Finally, bananas are the underground railroad for Satan’s minions. Because venomous spiders and snakes like to live in bananas, sailors carrying them would disproportionately get bitten and die or generally have a very unpleasant time at sea. Again, they blamed the bananas.
...And In Grocery Stores
While I found the above excerpt fascinating, my main reason for including it in this article was to provide context for the top comment that followed it:
I had never heard of bananas being bad luck to take on a boat. However, the fact they emit ethylene touches on one of those weird lessons I've learned in my professional life.
I work for a company that develops hydrogen fuel cells. Back towards the start of my career, I was in test engineering. We were worried about chemical contamination poisoning the fuel cell catalyst and causing a decrease in performance, so we spent a lot of time investigating air pollution levels in the urban environments where fuel cells were going to be presumably powering vehicles. Then we started selling fuel cells to forklift manufacturers, as it turned out there was a great market opportunity to replace battery-powered forklifts used in places like grocery warehouses and logistics centers. The fuel cells started experiencing unexpected performance loss, and it seemed like a contamination problem. What was going on?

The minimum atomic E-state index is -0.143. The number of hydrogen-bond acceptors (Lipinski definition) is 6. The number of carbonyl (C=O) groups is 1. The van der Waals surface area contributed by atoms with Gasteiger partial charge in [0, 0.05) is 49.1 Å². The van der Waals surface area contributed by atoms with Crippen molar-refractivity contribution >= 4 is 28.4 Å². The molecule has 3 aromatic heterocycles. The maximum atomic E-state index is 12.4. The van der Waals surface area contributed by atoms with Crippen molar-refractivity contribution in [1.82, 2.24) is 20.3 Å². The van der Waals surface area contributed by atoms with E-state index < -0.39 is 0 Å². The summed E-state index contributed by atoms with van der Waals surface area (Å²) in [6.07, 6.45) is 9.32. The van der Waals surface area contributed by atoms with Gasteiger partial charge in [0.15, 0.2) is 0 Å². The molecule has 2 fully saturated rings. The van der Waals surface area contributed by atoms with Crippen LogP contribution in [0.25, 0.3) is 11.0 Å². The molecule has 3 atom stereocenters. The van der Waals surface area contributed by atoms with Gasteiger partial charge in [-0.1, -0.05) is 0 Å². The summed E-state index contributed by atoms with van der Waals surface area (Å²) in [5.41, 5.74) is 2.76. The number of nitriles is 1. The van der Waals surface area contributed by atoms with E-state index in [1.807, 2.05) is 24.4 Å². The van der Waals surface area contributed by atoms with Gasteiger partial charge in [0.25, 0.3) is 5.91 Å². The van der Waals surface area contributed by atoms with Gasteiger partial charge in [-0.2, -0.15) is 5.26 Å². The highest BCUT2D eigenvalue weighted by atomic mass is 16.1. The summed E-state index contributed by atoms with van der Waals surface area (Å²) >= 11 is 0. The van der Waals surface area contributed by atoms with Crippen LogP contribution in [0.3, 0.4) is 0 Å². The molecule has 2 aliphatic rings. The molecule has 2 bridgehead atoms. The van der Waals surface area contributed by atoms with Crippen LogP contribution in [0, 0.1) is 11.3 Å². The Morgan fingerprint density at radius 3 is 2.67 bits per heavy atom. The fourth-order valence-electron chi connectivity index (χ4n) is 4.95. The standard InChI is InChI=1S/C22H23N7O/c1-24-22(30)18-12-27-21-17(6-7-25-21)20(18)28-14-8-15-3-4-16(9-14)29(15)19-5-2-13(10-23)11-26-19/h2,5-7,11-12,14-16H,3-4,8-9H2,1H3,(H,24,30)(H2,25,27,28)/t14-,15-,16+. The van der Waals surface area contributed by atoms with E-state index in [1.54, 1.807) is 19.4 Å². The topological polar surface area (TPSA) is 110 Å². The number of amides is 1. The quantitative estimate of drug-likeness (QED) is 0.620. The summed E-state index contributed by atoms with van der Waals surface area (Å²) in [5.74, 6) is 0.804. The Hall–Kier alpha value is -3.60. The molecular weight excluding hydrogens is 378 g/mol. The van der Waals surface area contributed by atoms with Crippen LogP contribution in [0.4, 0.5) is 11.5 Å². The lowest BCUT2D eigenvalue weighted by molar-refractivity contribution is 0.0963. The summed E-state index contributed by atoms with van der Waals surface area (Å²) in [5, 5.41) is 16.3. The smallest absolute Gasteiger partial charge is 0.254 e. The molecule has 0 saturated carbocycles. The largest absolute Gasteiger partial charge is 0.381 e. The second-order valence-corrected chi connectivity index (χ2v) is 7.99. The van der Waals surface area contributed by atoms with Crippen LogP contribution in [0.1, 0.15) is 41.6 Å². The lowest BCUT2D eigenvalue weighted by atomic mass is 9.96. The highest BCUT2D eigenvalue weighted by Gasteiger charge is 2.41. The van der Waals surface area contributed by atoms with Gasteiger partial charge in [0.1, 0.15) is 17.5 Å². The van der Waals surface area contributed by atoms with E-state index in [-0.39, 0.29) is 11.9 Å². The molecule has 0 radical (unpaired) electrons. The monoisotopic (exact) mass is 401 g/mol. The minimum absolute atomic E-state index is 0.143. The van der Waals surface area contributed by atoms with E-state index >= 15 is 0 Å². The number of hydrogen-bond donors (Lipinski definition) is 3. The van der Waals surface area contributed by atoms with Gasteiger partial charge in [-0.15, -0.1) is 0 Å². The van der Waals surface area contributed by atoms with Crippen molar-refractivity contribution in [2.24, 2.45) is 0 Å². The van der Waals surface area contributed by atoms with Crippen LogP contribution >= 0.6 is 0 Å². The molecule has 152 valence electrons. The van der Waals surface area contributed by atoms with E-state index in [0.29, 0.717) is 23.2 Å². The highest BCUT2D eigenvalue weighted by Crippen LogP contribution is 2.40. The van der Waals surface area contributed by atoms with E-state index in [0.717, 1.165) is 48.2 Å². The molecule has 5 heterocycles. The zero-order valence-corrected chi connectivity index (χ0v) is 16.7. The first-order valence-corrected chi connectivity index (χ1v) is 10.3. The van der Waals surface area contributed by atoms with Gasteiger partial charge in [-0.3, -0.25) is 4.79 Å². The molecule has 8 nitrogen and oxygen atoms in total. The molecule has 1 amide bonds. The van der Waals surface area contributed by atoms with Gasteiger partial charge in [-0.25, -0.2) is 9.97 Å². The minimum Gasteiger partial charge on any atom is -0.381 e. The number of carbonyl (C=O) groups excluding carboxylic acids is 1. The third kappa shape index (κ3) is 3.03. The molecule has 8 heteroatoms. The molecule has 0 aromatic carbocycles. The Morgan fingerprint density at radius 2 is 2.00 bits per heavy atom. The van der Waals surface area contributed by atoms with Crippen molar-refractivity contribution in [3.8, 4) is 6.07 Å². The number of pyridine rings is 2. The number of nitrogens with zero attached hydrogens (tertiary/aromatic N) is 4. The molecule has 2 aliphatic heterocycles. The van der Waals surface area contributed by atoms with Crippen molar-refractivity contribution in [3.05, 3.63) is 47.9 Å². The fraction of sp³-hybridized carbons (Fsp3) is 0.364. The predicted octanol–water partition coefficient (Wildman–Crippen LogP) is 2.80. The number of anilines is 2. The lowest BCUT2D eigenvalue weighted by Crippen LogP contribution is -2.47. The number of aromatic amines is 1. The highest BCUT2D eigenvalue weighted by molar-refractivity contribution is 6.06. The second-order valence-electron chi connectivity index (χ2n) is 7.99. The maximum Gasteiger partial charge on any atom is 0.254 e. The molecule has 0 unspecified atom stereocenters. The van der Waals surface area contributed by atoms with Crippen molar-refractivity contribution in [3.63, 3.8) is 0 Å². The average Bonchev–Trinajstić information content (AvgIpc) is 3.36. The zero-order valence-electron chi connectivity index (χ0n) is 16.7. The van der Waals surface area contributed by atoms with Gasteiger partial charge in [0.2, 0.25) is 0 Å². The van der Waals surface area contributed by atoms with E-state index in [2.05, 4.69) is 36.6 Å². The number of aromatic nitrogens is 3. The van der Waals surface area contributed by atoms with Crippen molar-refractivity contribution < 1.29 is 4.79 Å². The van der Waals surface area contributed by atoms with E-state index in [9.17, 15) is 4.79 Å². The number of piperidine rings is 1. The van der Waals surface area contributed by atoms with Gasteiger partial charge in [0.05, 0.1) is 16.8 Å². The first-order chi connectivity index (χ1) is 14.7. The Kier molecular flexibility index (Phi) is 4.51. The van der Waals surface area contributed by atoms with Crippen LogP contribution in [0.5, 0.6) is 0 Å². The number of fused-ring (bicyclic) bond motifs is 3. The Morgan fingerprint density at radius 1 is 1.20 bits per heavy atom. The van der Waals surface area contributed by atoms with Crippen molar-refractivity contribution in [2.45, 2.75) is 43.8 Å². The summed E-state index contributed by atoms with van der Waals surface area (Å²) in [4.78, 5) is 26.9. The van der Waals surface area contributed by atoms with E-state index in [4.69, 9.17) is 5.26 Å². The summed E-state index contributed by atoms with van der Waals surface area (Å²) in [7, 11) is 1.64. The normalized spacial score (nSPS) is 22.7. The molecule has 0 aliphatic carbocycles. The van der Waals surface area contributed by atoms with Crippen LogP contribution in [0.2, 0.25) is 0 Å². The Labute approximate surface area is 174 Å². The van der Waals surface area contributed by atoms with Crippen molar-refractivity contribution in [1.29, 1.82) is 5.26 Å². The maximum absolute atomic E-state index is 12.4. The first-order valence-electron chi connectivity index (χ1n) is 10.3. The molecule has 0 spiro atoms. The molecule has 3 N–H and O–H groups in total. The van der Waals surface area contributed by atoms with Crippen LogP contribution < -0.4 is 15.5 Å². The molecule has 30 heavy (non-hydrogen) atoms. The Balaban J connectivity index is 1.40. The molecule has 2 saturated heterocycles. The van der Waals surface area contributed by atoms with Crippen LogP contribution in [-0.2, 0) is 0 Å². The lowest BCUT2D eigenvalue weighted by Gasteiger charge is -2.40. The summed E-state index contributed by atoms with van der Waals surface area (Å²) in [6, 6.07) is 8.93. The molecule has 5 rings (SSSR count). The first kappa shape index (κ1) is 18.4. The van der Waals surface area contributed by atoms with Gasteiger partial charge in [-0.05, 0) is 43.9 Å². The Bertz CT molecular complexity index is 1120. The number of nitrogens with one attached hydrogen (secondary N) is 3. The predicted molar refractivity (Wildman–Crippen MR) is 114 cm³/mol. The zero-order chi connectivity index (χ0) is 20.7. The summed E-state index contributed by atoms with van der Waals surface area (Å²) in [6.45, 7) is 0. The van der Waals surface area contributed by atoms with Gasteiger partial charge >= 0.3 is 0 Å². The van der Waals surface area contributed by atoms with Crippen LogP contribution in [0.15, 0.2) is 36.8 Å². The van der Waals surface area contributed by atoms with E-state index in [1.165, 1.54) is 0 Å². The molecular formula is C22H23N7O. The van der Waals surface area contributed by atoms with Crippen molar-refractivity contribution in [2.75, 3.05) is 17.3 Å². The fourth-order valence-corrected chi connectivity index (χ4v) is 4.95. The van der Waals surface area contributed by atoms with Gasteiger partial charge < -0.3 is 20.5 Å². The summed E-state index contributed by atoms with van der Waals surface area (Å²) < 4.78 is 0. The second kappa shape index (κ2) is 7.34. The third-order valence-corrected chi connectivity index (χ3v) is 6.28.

Upon investigation, we figured out that *ethylene* was poisoning the catalyst. The effect was fully recoverable with the correct operating technique, and it was easily managed using the right type of filter on the air inlet. The source was ripening bananas, and areas called "banana rooms" in grocery warehouses where green fruit was dosed with ethylene to speed ripening before shipping to stores.